January 19, 2015

Setting is Important for a Smooth Read: My "Everybody Loves Raymond" Problem

We're always working toward that 'smooth read' -- writing that flows for its reader without a stumble.  Editing works to ferret out those bumps in content, and I admit that I write many things with my editor's voice in my head.  ("Stop using the word "that"!!!")

My Ray Barone House Photo vs. Interior Set Puzzle

Which brings me to "Everybody Loves Raymond," the classic television show that I can watch anytime I wish via my ROKU streaming TV device.

Here's the thing:  the exterior of the home that this series pops into view periodically in every episode for the Barone family home does not jive with the interior sets.  Just try and figure out how that garage in the show where Ray eavesdrops on his in-laws from the garage fits into the photo of that house.  Or consider how the back door fits into the kitchen set in the episode where Frank Paints the House.

These things bug me.  They cause me to break from watching the show to puzzling over why the setting isn't working in my head.  Sure, even if I'm watching these re-runs while I'm folding the laundry, it's enough to make me stop and ponder.

What I Learned: The Details of Setting are Important

What I'm learning, and wanting to share with you  Dear Reader, is this:  setting details can cause just as much of a problem in accomplishing a smooth read as misspelling or bad grammar or forgetting that a minor character had red hair or the villain is left-handed.  Something I had not considered much before now.

I didn't appreciate the importance of setting.  I thought I did.  I didn't.

It came to me last night as I was re-reading D is for Deadbeat by Sue Grafton.  Once again, she demonstrated to me why she's one of my favorite authors as I read details about Kinsey Millhone's small garage apartment (the first one, pre-explosion).  Not only could I visualize it in my mind's eye, down to its 15 x 15 square foot dimension,  it jived with other descriptions of Kinsey's place (and her landlord's house with its connecting walkway) in other books in the series.

Not only is this a comfort to me as a reader, it is a relief.  I can depend upon Grafton to provide a stable setting, allowing me to move forward in the plot without stumbling over bumps in my head where something in the description is nagging at me to figure out what's wrong.

So, setting.  I get now why I need to map out my locations, scene of the crime, etc. in great detail.  It's smart to do, and plus, it sounds like fun.  

November 10, 2014

Getting There with NaNoWriMo: Day 10 Check-In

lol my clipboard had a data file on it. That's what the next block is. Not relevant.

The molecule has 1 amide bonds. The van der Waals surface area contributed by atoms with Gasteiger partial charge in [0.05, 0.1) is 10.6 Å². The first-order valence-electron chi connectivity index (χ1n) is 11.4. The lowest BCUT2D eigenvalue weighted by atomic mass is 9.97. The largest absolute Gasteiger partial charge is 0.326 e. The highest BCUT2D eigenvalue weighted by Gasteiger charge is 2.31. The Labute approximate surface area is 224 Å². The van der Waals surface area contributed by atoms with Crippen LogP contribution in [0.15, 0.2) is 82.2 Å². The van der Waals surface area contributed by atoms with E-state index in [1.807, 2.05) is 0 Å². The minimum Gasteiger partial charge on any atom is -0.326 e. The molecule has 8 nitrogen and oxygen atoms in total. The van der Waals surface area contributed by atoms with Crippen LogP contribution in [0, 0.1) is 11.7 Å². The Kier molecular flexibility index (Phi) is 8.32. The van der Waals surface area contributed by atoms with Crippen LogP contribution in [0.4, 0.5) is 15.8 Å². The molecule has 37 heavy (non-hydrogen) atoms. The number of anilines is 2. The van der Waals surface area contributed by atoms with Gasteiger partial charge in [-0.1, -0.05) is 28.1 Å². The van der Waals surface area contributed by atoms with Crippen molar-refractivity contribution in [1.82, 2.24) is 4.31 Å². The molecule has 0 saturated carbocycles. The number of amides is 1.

Well, it's the tenth day of NaNoWriMo and I'm way off the mark, word-count wise.  However, I'm happy with my progress so far, in another way.

I discovered as I delved into my project that I was trying to stick too much stuff into one book, and that things would work better -- especially for the reader -- if I were to reorganize things into two or more books.

These are non-fiction works which I plan on uploading as eBooks on Amazon, etc., when I'm done.  Breaking the project into smaller bits, targeting to specific issues, may be welcomed by a reader who's not interested in more than specifics in one area.  A smaller word count will probably work better here when setting a price point, too.

So, am I where I need to be numbers-wise?  Nope.

I'm satisfied with how things are progressing though, and that's important.  Success for me this month will be to discipline myself to work steadily on my own projects and get them finalized (as opposed to working on work for other folk).  With this, I hope to have a new routine established that gives me a block of time each day dedicated to my own publications.

So, here I am evaluating things on Day 10.  I can catch up on the word count, and I think the change in perspective towards this project is a real breakthrough.

So, when I look at my NaNoWriMo progress, I'm succeeding.

November 1, 2014

Ready, Set, Go: I Signed Up for NaNoWriMo

 After debating for the past couple of weeks, I signed up to participate in National Novel Writing Month 2014.

I signed up on the last possible day to do it — on Halloween.  I tried not to ponder the implications.

Shortly before noon yesterday, I went to the NaNoWriMo site and entered my username and password.  It was easy enough.

And, yes, it was pretty spooky, too.  I've made a commitment now.  Gulp.

Thing is I'm not interested in publishing what I write into their website so I can obtain "Winner’s Badge."

What I'm doing is using the pressure of the daily word count from NaNoWriMo to help me discipline myself to write 50,000 words. In one month.

This month.

I'm not writing a fiction work, so it doesn't really fit into the "novel writing" which by definition is the goal of NaNoWriMo.

I hope this isn't cheating.

Image courtesy of National Novel Writing Month.

January 2, 2014

Free EBooks: Kindle First Offers a Free New Release Every Month (Pick One out of 4 Choices)

Here's a great freebie if you have a Kindle:  Amazon has a program called "Kindle First" which offers you a choice of four different new releases for the price of $1.99 if you are not a member of Amazon Prime, and gives you the ebook for free if you have paid for an Amazon Prime membership.

This month, out of the four choices, I chose a romance novel -- surprising myself because I'm really a big mystery fan, but the description here regarding how the town really became a character in the novel intrigued me enough that I opted for the romance selection.  Actually, it appears to be more romantic suspense so I'm not far off the mystery mark anyway.

Image above:  I chose Nancy Naigle's new release, Mint Juleps and Justice, for my monthly freebie this month from Kindle First.

October 8, 2013